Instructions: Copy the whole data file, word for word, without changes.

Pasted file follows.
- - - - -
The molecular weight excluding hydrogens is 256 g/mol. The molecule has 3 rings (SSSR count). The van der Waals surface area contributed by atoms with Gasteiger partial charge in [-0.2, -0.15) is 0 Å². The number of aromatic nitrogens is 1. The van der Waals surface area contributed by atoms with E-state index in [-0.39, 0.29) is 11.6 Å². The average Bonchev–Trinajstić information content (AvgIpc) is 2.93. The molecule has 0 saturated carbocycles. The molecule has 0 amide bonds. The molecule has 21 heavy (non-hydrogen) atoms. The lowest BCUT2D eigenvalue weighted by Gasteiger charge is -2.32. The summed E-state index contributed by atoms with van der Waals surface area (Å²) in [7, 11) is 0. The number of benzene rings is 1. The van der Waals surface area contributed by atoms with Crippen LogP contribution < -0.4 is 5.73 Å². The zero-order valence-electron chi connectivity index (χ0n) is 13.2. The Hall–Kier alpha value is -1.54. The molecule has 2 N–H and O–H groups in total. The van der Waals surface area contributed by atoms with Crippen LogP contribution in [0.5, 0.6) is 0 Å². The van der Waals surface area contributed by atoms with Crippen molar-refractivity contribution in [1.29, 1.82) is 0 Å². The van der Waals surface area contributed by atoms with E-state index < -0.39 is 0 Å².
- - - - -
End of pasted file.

The molecular weight excluding hydrogens is 256 g/mol. The molecule has 3 rings (SSSR count). The van der Waals surface area contributed by atoms with Gasteiger partial charge in [-0.2, -0.15) is 0 Å². The number of aromatic nitrogens is 1. The van der Waals surface area contributed by atoms with E-state index in [-0.39, 0.29) is 11.6 Å². The average Bonchev–Trinajstić information content (AvgIpc) is 2.93. The molecule has 0 saturated carbocycles. The molecule has 0 amide bonds. The molecule has 21 heavy (non-hydrogen) atoms. The lowest BCUT2D eigenvalue weighted by Gasteiger charge is -2.32. The summed E-state index contributed by atoms with van der Waals surface area (Å²) in [7, 11) is 0. The number of benzene rings is 1. The van der Waals surface area contributed by atoms with Crippen LogP contribution < -0.4 is 5.73 Å². The zero-order valence-electron chi connectivity index (χ0n) is 13.2. The Hall–Kier alpha value is -1.54. The molecule has 2 N–H and O–H groups in total. The van der Waals surface area contributed by atoms with Crippen LogP contribution in [0.5, 0.6) is 0 Å². The van der Waals surface area contributed by atoms with Crippen molar-refractivity contribution in [1.29, 1.82) is 0 Å². The van der Waals surface area contributed by atoms with E-state index < -0.39 is 0 Å².